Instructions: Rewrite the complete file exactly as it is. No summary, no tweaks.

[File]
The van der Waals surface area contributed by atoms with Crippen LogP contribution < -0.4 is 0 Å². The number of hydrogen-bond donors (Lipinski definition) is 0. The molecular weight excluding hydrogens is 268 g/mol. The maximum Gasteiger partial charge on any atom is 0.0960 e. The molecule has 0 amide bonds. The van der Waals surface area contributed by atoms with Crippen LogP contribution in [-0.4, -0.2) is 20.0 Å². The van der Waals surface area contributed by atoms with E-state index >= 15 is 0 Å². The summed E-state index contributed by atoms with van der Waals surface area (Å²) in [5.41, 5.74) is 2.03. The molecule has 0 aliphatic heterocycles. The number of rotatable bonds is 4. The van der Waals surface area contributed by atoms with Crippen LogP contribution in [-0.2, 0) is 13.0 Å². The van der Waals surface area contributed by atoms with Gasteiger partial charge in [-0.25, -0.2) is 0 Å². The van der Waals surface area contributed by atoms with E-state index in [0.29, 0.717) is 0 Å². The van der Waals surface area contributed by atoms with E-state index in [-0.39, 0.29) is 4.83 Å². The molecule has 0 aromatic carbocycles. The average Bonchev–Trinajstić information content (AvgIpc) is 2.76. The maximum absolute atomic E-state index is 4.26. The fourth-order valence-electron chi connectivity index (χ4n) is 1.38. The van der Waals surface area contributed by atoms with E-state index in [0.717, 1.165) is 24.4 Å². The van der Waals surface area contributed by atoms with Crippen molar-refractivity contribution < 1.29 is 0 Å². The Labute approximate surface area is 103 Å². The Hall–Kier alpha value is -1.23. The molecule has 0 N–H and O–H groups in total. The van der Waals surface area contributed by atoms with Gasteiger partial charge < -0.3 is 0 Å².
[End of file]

The van der Waals surface area contributed by atoms with Crippen LogP contribution < -0.4 is 0 Å². The number of hydrogen-bond donors (Lipinski definition) is 0. The molecular weight excluding hydrogens is 268 g/mol. The maximum Gasteiger partial charge on any atom is 0.0960 e. The molecule has 0 amide bonds. The van der Waals surface area contributed by atoms with Crippen LogP contribution in [-0.4, -0.2) is 20.0 Å². The van der Waals surface area contributed by atoms with E-state index >= 15 is 0 Å². The summed E-state index contributed by atoms with van der Waals surface area (Å²) in [5.41, 5.74) is 2.03. The molecule has 0 aliphatic heterocycles. The number of rotatable bonds is 4. The van der Waals surface area contributed by atoms with Crippen LogP contribution in [-0.2, 0) is 13.0 Å². The van der Waals surface area contributed by atoms with Gasteiger partial charge in [-0.25, -0.2) is 0 Å². The van der Waals surface area contributed by atoms with E-state index in [0.29, 0.717) is 0 Å². The van der Waals surface area contributed by atoms with E-state index in [-0.39, 0.29) is 4.83 Å². The molecule has 0 aromatic carbocycles. The average Bonchev–Trinajstić information content (AvgIpc) is 2.76. The maximum absolute atomic E-state index is 4.26. The fourth-order valence-electron chi connectivity index (χ4n) is 1.38. The van der Waals surface area contributed by atoms with E-state index in [0.717, 1.165) is 24.4 Å². The van der Waals surface area contributed by atoms with Crippen molar-refractivity contribution < 1.29 is 0 Å². The Labute approximate surface area is 103 Å². The Hall–Kier alpha value is -1.23. The molecule has 0 N–H and O–H groups in total. The van der Waals surface area contributed by atoms with Gasteiger partial charge < -0.3 is 0 Å².